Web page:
Vague, 500-day transition to market economy under way today in Russia But republic remains at odds with Kremlin

November 01, 1990|By Scott Shane | Scott Shane,Moscow Bureau of The Sun

MOSCOW -- Most Russians will be too busy scouring the stores for food to notice, but today begins the official countdown on Russia's 500-day march toward a market economy.

Russian Federation Prime Minister Ivan S. Silayev told the parliament of the largest Soviet republic yesterday that the plan would be launched despite the unresolved dispute with the Soviet government over who controls what.

The 500-day plan envisions extensive denationalization of commerce, industry and agriculture, free prices for most goods, and austerity measures to cut the state budget deficit. But parts of the plan -- slashing the KGB and defense budgets and dismantling the central ministries, for instance -- are not within the power of Russia to achieve on its own.

Mr. Silayev said the "basic guidelines" for economic reform passed by the Soviet parliament Oct. 19 saddle the republics with responsibility "for the social situation of the workers and for the consumer market."

At the same time, he said, the guidelines envisage "an extreme centralization of material, hard-currency and other financial resources, depriving republics of the possibility to ensure the accomplishment of tasks entrusted to them."

Nonetheless, Mr. Silayev said that much of the 500-day program could and would be implemented in Russia -- most importantly, its call for privatization of housing, land, stores and many industrial enterprises.

In its latest attempt to enforce the sovereignty it declared in May, the Russian Supreme Soviet overwhelmingly approved yesterday a law on economic sovereignty. The law declares that natural resources as well as buildings and equipment on Russian territory are the property of the peoples of Russia -- not of the central Soviet ministries that traditionally have controlled the economy.

But like many such laws, it lacks a specific plan for enforcement, TC thus running the risk that it will remain just on paper.

Hopes were high in August and early September that both the Soviet Union's parliament and that of the giant Russian republic would pass the 500-day plan, worked out by a team of economists appointed by Soviet President Mikhail S. Gorbachev and Russian President Boris N. Yeltsin. It is often called the "Shatalin-Yavlinsky plan," after the names of top economic advisers of the two leaders.

But in October, under pressure from Soviet Prime Minister Nikolai I. Ryzhkov and other conservatives, Mr. Gorbachev endorsed the compromise "guidelines." A furious Mr. Yeltsin denounced them as a recipe for "catastrophe."

Mr. Gorbachev and his advisers say the guidelines give the republics the freedom to design their own economic programs with consideration of local traditions and problems.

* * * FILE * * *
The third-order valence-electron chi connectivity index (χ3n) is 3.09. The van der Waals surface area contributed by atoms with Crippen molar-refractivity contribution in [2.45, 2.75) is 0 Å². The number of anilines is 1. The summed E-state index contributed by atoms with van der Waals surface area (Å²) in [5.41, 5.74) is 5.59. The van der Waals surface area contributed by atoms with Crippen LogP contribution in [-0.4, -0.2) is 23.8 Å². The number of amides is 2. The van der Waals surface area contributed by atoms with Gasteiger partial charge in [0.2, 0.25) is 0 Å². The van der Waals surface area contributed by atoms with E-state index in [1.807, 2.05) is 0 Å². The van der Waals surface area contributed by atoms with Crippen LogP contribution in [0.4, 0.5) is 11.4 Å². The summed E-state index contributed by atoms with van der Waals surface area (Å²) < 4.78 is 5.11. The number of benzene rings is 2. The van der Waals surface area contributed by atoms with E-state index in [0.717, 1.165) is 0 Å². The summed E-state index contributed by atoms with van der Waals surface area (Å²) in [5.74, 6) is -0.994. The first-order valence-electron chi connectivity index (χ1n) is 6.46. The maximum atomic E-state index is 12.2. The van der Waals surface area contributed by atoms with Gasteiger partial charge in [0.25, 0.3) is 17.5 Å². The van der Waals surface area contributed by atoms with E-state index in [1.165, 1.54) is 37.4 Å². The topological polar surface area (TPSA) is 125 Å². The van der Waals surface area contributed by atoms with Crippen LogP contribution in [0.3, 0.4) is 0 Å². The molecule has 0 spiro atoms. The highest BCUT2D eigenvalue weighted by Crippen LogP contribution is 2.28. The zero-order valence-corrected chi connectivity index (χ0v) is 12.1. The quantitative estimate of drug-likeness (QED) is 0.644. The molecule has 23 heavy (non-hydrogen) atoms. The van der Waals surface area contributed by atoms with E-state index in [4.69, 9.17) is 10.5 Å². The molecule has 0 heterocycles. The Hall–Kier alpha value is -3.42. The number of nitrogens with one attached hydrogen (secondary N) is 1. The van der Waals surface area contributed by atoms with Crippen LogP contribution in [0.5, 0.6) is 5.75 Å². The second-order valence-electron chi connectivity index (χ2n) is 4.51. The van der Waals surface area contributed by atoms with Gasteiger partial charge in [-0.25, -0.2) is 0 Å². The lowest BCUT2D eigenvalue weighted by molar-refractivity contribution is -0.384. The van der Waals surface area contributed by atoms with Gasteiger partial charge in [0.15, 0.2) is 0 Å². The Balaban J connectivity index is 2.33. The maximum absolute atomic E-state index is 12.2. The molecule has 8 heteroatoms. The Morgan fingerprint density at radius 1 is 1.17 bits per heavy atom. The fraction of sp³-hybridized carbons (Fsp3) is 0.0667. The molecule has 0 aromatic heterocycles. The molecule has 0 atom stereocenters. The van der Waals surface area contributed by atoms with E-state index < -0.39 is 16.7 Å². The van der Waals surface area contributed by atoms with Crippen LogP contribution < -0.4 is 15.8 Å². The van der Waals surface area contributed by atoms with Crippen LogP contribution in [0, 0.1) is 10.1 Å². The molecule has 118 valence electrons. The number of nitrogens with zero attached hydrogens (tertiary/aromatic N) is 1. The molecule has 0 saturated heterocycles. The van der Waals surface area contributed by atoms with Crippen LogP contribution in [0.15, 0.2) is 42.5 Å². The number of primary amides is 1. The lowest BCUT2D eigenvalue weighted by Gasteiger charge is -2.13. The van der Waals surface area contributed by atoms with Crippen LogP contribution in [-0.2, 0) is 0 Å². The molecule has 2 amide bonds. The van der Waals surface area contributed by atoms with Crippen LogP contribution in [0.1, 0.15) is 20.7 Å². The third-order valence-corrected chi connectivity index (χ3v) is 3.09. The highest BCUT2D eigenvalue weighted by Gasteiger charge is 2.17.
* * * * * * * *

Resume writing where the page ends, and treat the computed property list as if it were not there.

Russian officials reply that by leaving the powerful ministerial bureaucracy of Mr. Ryzhkov virtually intact, the guidelines make it possible for the central ministries to sabotage virtually any republican initiative.

The result is virtual warfare between union and Russian officials on many matters. Soviet bank employees have been told they will be dismissed if they obey orders from Russian officials. Russian protests against union sales of oil, gold, diamonds and other resources from Russian territory have been virtually ignored by union officials.

Russian Vice President Ruslan Khasbulatov said yesterday that the Soviet customs service was holding up some shipments of goods bound for Russian organizations. He said Soviet Finance Minister Valentin Pavlov has been discouraging foreign businessmen from negotiating trade and investment deals with Russian officials.

Meanwhile, economic figures released yesterday document the continuing chief ailment of the Russian and Soviet economies: people's buying power outstripping the supply of goods. This fundamental imbalance explains the paradox that with production remaining roughly the same or declining slightly, shortages grow constantly worse.

In the Russian Federation in the first nine months of the year, the ruble output of consumer goods increased by 5.8 percent -- which means, once inflation is considered, that production probably was stagnant or fell slightly.

But cash income rose by 14 percent, according to official statistics reported by the news agency Tass. So the increase in income was enough to swallow instantly any new production and produce even louder complaints.

The first 100 days of the 500-day economic plan are to consist of a crash stabilization program to bolster the ruble. It includes budget-balancing measures, including such politically sensitive proposals as a cutoff of subsidies to most money-losing factories and state farms. It calls for replacement of the current centralized banking system with a U.S.-style federal reserve system.

More than half of state enterprises should be converted to joint stock companies by January, the plan says, and state farm employees should be permitted to leave and take a piece of land with them.

Although many Western and Soviet economists consider it the best Soviet reform plan they have seen, the 500-day plan has come in for considerable criticism. Critics have pointed out that while listing noble goals, the plan offers little in the way of specific ways to reach the goals.

Mr. Silayev said yesterday that under present circumstances, the 100-day stabilization portion of the plan cannot be carried out successfully. But he was not specific about what circumstances he had in mind.

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